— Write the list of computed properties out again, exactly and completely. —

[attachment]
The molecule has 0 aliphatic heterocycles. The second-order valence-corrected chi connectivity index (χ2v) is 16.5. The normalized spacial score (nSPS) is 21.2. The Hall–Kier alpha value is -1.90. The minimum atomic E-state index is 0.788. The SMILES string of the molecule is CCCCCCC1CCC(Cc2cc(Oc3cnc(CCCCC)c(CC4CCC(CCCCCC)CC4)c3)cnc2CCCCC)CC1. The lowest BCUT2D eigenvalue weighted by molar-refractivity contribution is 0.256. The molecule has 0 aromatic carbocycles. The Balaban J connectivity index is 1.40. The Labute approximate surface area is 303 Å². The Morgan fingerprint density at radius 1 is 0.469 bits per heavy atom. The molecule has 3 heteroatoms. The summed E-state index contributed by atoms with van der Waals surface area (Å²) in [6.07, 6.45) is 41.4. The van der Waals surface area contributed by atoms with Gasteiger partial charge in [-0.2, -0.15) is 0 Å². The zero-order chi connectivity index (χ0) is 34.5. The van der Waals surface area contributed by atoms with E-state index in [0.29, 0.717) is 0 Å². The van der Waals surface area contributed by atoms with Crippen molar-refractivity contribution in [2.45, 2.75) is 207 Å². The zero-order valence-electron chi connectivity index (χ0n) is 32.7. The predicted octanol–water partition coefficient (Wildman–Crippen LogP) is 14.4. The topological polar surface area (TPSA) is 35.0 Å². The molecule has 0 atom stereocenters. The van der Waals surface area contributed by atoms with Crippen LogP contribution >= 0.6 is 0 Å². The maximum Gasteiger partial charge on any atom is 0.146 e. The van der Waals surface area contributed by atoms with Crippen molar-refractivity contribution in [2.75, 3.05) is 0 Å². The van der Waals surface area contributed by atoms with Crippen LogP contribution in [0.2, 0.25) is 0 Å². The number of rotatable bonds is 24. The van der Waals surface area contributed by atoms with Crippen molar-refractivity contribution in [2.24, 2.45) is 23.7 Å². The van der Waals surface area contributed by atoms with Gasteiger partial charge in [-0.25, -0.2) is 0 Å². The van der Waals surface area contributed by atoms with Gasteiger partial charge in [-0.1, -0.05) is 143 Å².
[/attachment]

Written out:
The molecule has 0 aliphatic heterocycles. The second-order valence-corrected chi connectivity index (χ2v) is 16.5. The normalized spacial score (nSPS) is 21.2. The Hall–Kier alpha value is -1.90. The minimum atomic E-state index is 0.788. The SMILES string of the molecule is CCCCCCC1CCC(Cc2cc(Oc3cnc(CCCCC)c(CC4CCC(CCCCCC)CC4)c3)cnc2CCCCC)CC1. The lowest BCUT2D eigenvalue weighted by molar-refractivity contribution is 0.256. The molecule has 0 aromatic carbocycles. The Balaban J connectivity index is 1.40. The Labute approximate surface area is 303 Å². The Morgan fingerprint density at radius 1 is 0.469 bits per heavy atom. The molecule has 3 heteroatoms. The summed E-state index contributed by atoms with van der Waals surface area (Å²) in [6.07, 6.45) is 41.4. The van der Waals surface area contributed by atoms with Gasteiger partial charge in [-0.2, -0.15) is 0 Å². The zero-order chi connectivity index (χ0) is 34.5. The van der Waals surface area contributed by atoms with E-state index in [0.29, 0.717) is 0 Å². The van der Waals surface area contributed by atoms with Crippen molar-refractivity contribution in [2.45, 2.75) is 207 Å². The zero-order valence-electron chi connectivity index (χ0n) is 32.7. The predicted octanol–water partition coefficient (Wildman–Crippen LogP) is 14.4. The topological polar surface area (TPSA) is 35.0 Å². The molecule has 0 atom stereocenters. The van der Waals surface area contributed by atoms with Crippen LogP contribution >= 0.6 is 0 Å². The maximum Gasteiger partial charge on any atom is 0.146 e. The van der Waals surface area contributed by atoms with Crippen molar-refractivity contribution in [2.75, 3.05) is 0 Å². The van der Waals surface area contributed by atoms with Crippen LogP contribution in [0.2, 0.25) is 0 Å². The number of rotatable bonds is 24. The van der Waals surface area contributed by atoms with Crippen molar-refractivity contribution in [2.24, 2.45) is 23.7 Å². The van der Waals surface area contributed by atoms with Gasteiger partial charge in [-0.25, -0.2) is 0 Å². The van der Waals surface area contributed by atoms with Gasteiger partial charge in [-0.1, -0.05) is 143 Å².